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DUNDARA TELEVISION & MEDIA

PRODUCTION COMPANY & CREATIVE AGENCY

Changing Times - The Allenwood Conversations Logo

with

Mary McAleese and Mary Kennedy

A former President of Ireland, a broadcasting icon and an array of guests with an incredible story to tell.

Produced by Enda Grace at Dundara Television and Media.

Seán Ó Fearghaíl at Dundara Television & Media

Ceann Comhairle Seán Ó Fearghaíl

Seán Ó Fearghaíl is an Irish Fianna Fáil politician who has served as the Ceann Comhairle of Dáil Éireann since March 2016.

Here we have a very open and frank chat with Mary and Mary about a range of subjects including:

The economic crash

Israel and Irelands position

What he would love to change

The homeless crisis

The changing face of politics

Immigration in Ireland

Will he take his Dáil seat after the next election?

His recent cancer battle

His relationship with Micheal Martin

Welcoming Joe Biden to Dáil Éireann

Seán Ó Fearghaíl Transcription

Seán Ó Fearghaíl (teaser): Well, we blooming well deserve to be embarrassed by the homeless problem. I mean, it's, it's, it's, it's shocking. It really is shocking. And I don't, I mean, we're the last country on earth that should have a problem with immigrants.

Mary Kennedy: Well, Mary, here we are again. And our guest today is a person who's played and who continues to play a significant role in Irish politics and public life.

And that's something that you'd kind of be familiar with. Yes,

Mary McAleese: yes. And this is a man that I know, um, and have huge respect for, An Ceann Comhairle Seán Ó Fearghaíl you'll not meet anybody. Um, and I mean, anybody in a conversation where you mention [00:01:00] Sean's name and the words that'll come back to you, it doesn't matter who it is, will say, Sean's a gentleman.

Absolutely. And he is. Um, and don't be getting embarrassed there, Sean, now, but it's true. Um, you've been, you've been the gentleman really, of the Irish political landscape for quite a while. Um, known for your dedication to parliamentary reform, known for fostering and insisting on respectful, uh, debate, you know, in the Dáil and that's an important, it's an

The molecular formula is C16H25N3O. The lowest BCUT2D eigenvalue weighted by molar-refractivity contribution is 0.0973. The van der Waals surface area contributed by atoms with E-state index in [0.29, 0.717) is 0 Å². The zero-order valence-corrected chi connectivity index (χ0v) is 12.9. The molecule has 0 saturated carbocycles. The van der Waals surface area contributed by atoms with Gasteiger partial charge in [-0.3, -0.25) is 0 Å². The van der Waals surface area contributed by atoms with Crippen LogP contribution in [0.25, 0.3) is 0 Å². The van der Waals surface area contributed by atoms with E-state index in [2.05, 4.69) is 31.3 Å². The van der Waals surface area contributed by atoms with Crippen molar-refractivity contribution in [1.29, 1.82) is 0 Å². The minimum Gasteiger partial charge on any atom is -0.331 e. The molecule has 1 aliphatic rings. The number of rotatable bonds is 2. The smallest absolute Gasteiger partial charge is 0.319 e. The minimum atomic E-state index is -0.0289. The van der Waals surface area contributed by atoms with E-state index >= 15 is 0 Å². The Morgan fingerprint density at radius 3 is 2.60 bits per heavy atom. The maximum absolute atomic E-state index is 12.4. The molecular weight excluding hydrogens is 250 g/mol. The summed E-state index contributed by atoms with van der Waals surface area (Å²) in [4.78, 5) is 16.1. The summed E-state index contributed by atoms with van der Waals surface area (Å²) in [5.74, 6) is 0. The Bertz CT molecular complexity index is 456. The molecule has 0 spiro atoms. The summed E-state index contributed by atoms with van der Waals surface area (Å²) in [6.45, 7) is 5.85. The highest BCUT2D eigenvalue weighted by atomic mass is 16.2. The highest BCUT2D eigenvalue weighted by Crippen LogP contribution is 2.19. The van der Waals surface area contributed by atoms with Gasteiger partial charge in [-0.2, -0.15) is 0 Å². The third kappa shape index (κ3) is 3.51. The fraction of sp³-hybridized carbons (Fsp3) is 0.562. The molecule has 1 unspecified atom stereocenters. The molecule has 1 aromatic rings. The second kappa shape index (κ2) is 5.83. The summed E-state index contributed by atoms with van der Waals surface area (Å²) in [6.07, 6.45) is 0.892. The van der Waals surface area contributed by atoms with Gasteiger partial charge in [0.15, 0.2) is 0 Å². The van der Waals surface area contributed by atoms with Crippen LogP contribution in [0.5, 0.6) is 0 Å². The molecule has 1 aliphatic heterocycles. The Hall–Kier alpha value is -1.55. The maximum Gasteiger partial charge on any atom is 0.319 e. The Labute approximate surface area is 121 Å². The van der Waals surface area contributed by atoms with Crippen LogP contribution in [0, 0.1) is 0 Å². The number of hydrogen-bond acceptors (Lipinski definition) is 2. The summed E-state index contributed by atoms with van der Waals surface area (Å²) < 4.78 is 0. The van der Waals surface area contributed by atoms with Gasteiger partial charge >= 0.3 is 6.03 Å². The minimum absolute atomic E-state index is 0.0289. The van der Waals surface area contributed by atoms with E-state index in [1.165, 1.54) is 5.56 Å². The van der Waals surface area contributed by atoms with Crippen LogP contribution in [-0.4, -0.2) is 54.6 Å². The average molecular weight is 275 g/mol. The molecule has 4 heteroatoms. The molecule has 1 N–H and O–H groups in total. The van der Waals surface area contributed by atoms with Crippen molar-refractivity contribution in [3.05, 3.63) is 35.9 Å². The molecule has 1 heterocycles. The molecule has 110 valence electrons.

Mary Kennedy: important

Mary McAleese: witness, isn't

Mary Kennedy: it?

It certainly is. Yeah. And I have to say, I'm looking forward to hearing from Sean about his journey, his life and perspectives on the changing political climate. Um, you know, and, and also the, the role of the Ceann Comhairle, I have to say, I always love watching, uh, the, the calmness of the Ceann Comhairle, you know, sometimes in some rowdy circumstances.

Or the, or the

Mary McAleese: calm that he can bring with a look. It's a big welcome that we give you here. It's a pleasure to have you [00:02:00] here. You're so welcome to Allenwood, but you know Allenwood well because you're a Kildare man and this is your constituency, right?

Seán Ó Fearghaíl: I'm just marvelling as I came up this evening how, uh, Allenwood has changed.

It's become quite a vibrant little village. Oh, ever since we came here, it's the true area. Yes, yes, we've

Mary McAleese: changed it. You certainly have attracted the people because

Seán Ó Fearghaíl: we were looking at the phenomenon of the number of housing estates around the area. Isn't that extraordinary? It didn't exist when I was It's here initially as a, as a local councillor, but look, it's a great, great pleasure to be here with the two of you.

Um, it's an extraordinary pleasure. Um, I'm amazed at the introduction. I can say if you talk to a few people around Kildare, I don't know that they'd necessarily describe me as a gentleman. And when it comes to the whole business of CAM, my wife often says to me at home, you know, you, you use up all your patience at work.

And when you come home, you don't demonstrate the same level of patience that maybe you do at [00:03:00] work. So I'm very conscious.

Mary McAleese: that you're, that a look or a word from you will calm things at home or stop things at home. Oh, no, it never did. And it never,

Seán Ó Fearghaíl: it never would. And, uh, I remember Mary, when our kids were small, uh, one thing we, we tried to do religiously was have a family dinner or supper on a Sunday where everyone would gather her grandparents and the kids and Mary Claire and myself around the table.

But if, if a debate started about something. You know, and it was something to do with the family, uh, and I offered my top and say any worth on that. One of the kids would invariably, uh, uh, chip in and say, dad, stay out of it. You know nothing about it because you're never here.

Mary Kennedy: Oh, right. And who have you got in family, Sean?

I've,

Seán Ó Fearghaíl: uh, I've three daughters, Aoife, who's 28, Caoimhe, who's 27 and Nessa, who's 21. And are

Mary Kennedy: they all at home? Um, uh,

Seán Ó Fearghaíl: it seems like they're never going to leave home. But, um, my, my, um, my eldest daughter has just moved into a [00:04:00] house on the, on the farm with her partner. Um, my second daughter is home at weekends, but works, uh, with, uh, as a finance officer with an IT company, uh, in Dublin.

And my son. Uh, is, uh, about to embark on a master's program in education in Maynooth. So he's at home. And my youngest daughter is doing, uh, art in the College of Art and Design in Limerick. So she's home most weekends and during holidays and what have you.